The book is short, and the style is to jump around and tell stories of each age of the author as she moves from childhood to young adulthood. She talks about her family and their interactions. The whole book is filled with love and fond memories. She does a good job in describing her home, garden, foods and Indian culture, religion and holidays. Of course in such a short work there is not a lot of depth.
One of the problems is that at the start of each chapter there are short phrases that talk about the contents of the chapter. One thread in particular is about a happy-go-lucky Uncle who is loved by all, but has a dark underside, and who ignores his own family. The phrases talk about his bad influence, but the chapters fail to point out the problem. For example the author talks about him accompanying her older sister to NYC and London, on a medical journey. There is nothing more, but somehow this is described as a bad thing. Then the author talks about his family holding her family to blame and banging away at them again and again after the uncle (their father) unexpectedly dies of a drug reaction. Yet there are no examples of this bad feeling between the two branches of the same family, or what the family with the dead father blames the family with the dead uncle for ?
The other major flaw is that the book seems to just stop in the middle. The author may be about to leave for the UK to go to drama school (I think only the scholarship is mentioned, not that she is even going). She is still very young, has not developed her career, her marriage (she mentions she is married, but not how it come about) or why she in now living in the west rather than India. I still don't know who she is, and yet I have read her book. It is almost like she wrote the book but didn't want to reveal any personal information about the adult she was, and has become, and anything too controversial about her family. So she alludes to things but never gives details or skips it entirely.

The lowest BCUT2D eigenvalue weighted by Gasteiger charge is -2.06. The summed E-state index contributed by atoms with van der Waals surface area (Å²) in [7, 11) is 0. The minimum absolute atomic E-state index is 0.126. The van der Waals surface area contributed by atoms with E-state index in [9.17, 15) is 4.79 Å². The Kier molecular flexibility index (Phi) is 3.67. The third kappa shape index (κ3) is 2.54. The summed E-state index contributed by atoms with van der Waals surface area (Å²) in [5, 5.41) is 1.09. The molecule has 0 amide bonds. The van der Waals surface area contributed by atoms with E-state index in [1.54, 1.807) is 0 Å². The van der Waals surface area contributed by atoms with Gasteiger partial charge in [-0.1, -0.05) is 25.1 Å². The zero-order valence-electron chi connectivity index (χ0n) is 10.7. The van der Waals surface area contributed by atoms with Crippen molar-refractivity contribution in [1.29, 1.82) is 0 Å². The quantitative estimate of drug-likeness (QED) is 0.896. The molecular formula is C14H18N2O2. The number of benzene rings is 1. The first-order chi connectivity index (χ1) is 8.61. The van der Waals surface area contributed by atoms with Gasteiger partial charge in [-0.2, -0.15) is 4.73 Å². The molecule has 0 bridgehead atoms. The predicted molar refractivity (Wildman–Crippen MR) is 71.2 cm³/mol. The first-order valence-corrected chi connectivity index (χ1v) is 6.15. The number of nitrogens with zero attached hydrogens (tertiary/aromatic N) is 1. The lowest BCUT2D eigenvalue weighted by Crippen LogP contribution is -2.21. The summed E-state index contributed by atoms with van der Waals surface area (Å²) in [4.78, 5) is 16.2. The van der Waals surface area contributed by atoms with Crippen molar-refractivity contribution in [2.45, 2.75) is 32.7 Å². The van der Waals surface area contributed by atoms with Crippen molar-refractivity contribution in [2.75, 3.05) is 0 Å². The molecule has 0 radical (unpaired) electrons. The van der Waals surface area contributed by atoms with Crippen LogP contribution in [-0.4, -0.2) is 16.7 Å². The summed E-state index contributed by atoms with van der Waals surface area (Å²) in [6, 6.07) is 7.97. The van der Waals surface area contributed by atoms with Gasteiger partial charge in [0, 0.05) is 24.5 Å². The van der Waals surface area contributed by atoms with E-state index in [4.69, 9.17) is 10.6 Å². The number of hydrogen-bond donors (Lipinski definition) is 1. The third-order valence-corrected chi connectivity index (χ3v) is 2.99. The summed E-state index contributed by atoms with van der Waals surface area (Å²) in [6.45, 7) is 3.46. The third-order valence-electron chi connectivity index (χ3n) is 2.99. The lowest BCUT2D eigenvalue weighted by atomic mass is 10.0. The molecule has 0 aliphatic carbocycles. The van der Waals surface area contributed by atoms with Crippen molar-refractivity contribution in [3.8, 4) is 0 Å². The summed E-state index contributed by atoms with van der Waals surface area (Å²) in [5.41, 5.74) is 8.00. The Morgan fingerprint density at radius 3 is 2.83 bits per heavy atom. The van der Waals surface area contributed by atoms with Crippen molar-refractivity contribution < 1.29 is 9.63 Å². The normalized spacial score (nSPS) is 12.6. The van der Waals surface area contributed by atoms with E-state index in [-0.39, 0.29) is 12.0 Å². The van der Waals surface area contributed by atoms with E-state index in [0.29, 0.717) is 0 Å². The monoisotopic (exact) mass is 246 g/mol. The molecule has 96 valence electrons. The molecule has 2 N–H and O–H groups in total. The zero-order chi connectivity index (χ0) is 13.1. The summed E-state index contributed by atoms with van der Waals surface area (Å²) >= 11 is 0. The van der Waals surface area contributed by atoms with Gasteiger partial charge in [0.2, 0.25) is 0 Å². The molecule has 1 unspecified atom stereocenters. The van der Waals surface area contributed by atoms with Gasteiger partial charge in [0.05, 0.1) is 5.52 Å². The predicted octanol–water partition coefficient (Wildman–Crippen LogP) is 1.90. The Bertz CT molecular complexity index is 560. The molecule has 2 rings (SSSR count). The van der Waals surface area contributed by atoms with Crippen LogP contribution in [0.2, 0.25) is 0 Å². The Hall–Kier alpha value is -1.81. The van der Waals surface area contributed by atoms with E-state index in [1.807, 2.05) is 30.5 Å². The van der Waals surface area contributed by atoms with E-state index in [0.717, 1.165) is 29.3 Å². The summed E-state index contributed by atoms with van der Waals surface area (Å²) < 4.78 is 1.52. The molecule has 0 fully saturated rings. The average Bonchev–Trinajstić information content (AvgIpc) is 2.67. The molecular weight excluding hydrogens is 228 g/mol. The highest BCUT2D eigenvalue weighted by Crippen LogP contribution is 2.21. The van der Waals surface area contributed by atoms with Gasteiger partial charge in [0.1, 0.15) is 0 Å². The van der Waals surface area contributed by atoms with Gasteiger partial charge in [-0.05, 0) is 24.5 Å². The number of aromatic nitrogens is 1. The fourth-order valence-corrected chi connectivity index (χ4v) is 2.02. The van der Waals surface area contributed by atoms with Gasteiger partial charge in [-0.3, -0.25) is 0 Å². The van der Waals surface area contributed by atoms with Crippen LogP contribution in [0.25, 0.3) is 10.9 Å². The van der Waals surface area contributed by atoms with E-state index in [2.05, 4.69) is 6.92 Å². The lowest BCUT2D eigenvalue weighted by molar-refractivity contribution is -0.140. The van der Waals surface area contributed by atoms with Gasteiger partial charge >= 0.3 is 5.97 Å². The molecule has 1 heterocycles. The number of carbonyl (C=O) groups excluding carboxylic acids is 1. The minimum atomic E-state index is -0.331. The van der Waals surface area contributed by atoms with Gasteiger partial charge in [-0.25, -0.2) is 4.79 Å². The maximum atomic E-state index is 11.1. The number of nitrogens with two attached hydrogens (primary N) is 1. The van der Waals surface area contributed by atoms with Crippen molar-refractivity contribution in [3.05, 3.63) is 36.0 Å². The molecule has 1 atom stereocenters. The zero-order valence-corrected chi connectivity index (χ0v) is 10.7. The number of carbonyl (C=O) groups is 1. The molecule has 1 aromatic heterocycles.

I am also not a fan of foreign food, so the food described and the recipes listed just filled me with horror.
I also enjoyed learning about the culture of India. The author was born in British ruled India and saw the independence and division of her country and the turmoil that was caused when Pakistan was formed. The story of her close and extended family and what brought them to where they are today was interesting as well.
The book does seem to end somewhat abruptly though, It left me wanting more. I can only hope that she is working on a continuation of her story.
Somewhat interesting memoir about Madhur Jaffrey's childhood in prewar Delhi with a fine description of family history from the Indian Mutiny and following. It gives a very good view of her life in her extended Indian family, both the good and the not so good.
The importance of family ties and of food was well highlighted.
I also appreciated the candor with which she told her family's story. Of course, it was fun drooling over the recipes at the end, as well.